Rats exposed to cocaine exhibited greater locomotor activity than saline-treated controls during drug exposure; consistent with this, a 2-factor ANOVA (group X day) revealed a significant interaction (F13,234 = 4.16, p = 0.000003), and significant main effects of group (F1,18 = 23.24, p = 0.0001), and day (F13,234 = 2.37, p = 0.005). Recording began 4 weeks after the end of drug treatment and continued for approximately 8 weeks. Recording was conducted in a different room and style of training chamber that was used for drug-exposure.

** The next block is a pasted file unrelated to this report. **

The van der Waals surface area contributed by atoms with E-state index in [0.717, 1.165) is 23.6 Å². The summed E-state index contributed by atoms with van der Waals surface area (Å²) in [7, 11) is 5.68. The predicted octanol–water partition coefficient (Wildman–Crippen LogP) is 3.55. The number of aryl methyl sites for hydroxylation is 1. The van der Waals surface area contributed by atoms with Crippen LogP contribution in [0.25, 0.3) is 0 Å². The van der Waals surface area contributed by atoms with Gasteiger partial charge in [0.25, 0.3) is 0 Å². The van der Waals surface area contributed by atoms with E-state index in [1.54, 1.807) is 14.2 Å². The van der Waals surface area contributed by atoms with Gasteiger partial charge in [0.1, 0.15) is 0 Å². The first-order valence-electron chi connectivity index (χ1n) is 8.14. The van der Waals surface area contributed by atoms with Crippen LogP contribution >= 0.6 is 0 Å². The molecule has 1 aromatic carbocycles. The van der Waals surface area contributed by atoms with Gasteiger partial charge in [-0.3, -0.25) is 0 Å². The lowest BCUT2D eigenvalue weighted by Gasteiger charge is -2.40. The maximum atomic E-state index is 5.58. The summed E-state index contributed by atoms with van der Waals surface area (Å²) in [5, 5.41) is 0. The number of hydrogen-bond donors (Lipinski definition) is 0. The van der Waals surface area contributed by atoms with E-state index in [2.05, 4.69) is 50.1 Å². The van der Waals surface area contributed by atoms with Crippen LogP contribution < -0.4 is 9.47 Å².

Recording data were taken from sessions in which the rats learned the novel problem and successfully acquired a reversal of that problem, meeting a criterion of 18 correct responses in a moving block of 20 trials both before and again after reversal. Performance in these experimenter-selected recording sessions did not differ between groups. Saline-treated rats required 72.2 ± 3.1 (mean ± SEM) trials to meet criterion on the initial discriminations and 66.3 ± 4.1 trials to meet criterion on the reversals, whereas cocaine-treated rats required 70.0 ± 3.8 to learn and 68.3 ± 5.1 trials to reverse the discriminations. A two-factor ANOVA (group X learning∕reversal) revealed neither main effects nor any interactions (F < 0.64, p > 0.64). However, the cocaine-treated rats did exhibit a general impairment at reversal learning in that they successfully reversed a much lower proportion of the odor problems to which they were exposed than the saline-treated controls. Thus the cocaine-treated rats met criterion after reversal in only 84∕130 possible sessions, whereas the saline-treated rats met criterion in 151∕188 sessions (X2 = 9.83, p = 0.0017). This difference was present even though the cocaine-treated rats completed more trials after reversal, on average, than the controls in these unsuccessful sessions (91.7 ± 9.4 and 71.6 ± 10.3 trials, respectively). However, there was no significant difference between subjects in both saline- and cocaine-treated groups in terms of behavioral performance (ANOVA, F < 0.79, p > 0.65). Thus, as in prior studies, the cocaine-treated rats had more difficulty than controls in reversing the discriminations (Schoenbaum et al., 2004 ; Stalnaker et al., 2006 ; Stalnaker et al., 2007b ).